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Katie’s last year of Single Digits

This month Katie turned 9 years old!  In the past we have invited a big group of friends to celebrate with us, but this time Katie decided just to have a small group over.  The theme she chose for her party was Adventure in Odyssey (an American kids’ radio show of which she is an avid fan).  Since Adventures in Odyssey would be hard to explain to Japanese friends who have never heard of it, Katie just invited two American families to join the party this year.  She worked hard with the friends she invited to create a “pin the mustache on Mr. Whittaker” game and a cute table cloth with Adventures in Odyssey designs on it.  She also prepared weeks ahead by printing out and building mini 3D models of various characters from the show and used them for decorations. Katie had strong opinions about the party menu as well.  She only wanted items that made appearances in episodes of the radio show so we ended up eating chili with corn chips, brownies with walnuts, and “Wod Fam Choc Sod” (an abbreviation for World Famous Chocolate Soda that appears on the menu at Whit’s End, the  ice cream shop that is central to many of the Adventures in Odyssey episodes).

The party took place at dinner time, so during the day we went with two other moms and their kids to Igashira Park in Moka city, about 45 minutes away from our house.  The kids had a ball tackling a huge obstacle course with thirty different stations.  Some of the stations were quite challenging, but everyone persevered to the end and had a lot of fun.

We are so thankful for the wonderful friends God has blessed us with in Japan and are thankful that we could celebrate Katie’s day with some of our best buddies.

Here are some photos from our obstacle course adventures:

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Rosie was a trooper on the obstacle course.

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Jin joined the kids on the obstacle course.

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Scaling the castle!

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Pre-birthday party ice cream

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Tunnel of ropes

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Even the drive was fun!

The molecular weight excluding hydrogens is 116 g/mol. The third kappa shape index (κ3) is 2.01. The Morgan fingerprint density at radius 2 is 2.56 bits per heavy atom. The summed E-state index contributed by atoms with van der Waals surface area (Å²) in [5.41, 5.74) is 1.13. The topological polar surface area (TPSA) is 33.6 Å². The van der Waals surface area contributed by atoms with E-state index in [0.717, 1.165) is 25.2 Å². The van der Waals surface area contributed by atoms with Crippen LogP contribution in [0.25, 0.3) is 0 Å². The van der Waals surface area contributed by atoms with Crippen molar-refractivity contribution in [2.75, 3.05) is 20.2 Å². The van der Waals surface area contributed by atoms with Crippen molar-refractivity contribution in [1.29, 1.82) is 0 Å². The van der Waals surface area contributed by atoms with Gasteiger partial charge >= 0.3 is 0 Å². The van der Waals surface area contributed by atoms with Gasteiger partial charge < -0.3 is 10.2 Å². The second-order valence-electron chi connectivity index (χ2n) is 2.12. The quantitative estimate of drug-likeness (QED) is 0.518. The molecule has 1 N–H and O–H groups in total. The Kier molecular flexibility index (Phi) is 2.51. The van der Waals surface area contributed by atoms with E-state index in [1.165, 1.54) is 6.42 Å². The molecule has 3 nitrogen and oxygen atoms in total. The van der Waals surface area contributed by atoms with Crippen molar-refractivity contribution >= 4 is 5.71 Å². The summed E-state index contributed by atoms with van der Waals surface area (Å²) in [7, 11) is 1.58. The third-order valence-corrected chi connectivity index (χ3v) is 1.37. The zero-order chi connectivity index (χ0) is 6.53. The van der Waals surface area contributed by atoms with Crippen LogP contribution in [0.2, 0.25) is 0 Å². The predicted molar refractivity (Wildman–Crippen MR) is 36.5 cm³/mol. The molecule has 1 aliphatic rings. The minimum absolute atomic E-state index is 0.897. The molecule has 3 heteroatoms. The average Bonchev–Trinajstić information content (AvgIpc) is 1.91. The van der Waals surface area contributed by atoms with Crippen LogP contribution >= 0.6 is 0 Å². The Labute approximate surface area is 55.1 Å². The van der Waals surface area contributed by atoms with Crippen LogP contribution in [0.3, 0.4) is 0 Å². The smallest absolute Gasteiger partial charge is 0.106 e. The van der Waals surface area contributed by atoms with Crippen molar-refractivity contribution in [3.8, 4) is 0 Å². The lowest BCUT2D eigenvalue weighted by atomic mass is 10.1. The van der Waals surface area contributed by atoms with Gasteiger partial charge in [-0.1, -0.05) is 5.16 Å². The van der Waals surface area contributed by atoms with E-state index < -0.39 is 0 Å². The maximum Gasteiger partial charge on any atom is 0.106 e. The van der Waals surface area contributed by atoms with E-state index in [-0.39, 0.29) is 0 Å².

And here are some highlights from Katie’s party. (Click on the thumbnails to see them more closely).

 

 

 

 

 

 

 

Mom and Daughter Beret Sewing Project

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Sewing and crafting are in Katie’s blood!  Unfortunately, I don’t come naturally to those arts.  However, I do my best to encourage Katie in her crafting and to help her find projects to try when she expresses an interest in creating something.  So, when Katie developed a passion for sewing a beret, we searched the internet and discovered this website with instructions that looked easy to follow.  We don’t have a sewing machine (yet!) so we had to sew it by hand, but it was very easy and turned out super cute.  The instructions call for taking an old t-shirt and “upcycling” it into a cute kids’ beret. Katie sewed what she could, I sewed what she couldn’t, and I ended up sewing over her stitches to make them a little tighter so that there wouldn’t be gaps in the seam.  Though Katie wasn’t quite able to do most of the project herself yet, it was a great learning experience and a bonding experience as well.   Katie wears her beret whenever she can and often gets compliments on it, so we dub this project a success!

 

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Katie trying to look elegant in her beret.

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The t-shirt we used for the project had a heart design on it so that became the top of the hat.

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Looking stylish at the park.

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Katie wore her beret to a recent bridal shower with a matching t-shirt.

A Disney Birthday — Ethan Turns 10!

Our family usually celebrates the kids’ birthdays by inviting sweet friends to our house for a party. This year for Ethan’s 10th birthday, however, we decided to try something a little different. Since none of our children had ever been to Disneyland and Bryan and I hadn’t been in over 11 years, we decided to pile into the family van and take everyone to Tokyo Disneyland.  We made the trip with our good friend Yoshie (a die-hard Disney fan and genuine expert on the ins and outs of how to ride all the best rides at her favorite theme park) and also met the wonderful VanZante family at the front gate so we could spend the day together.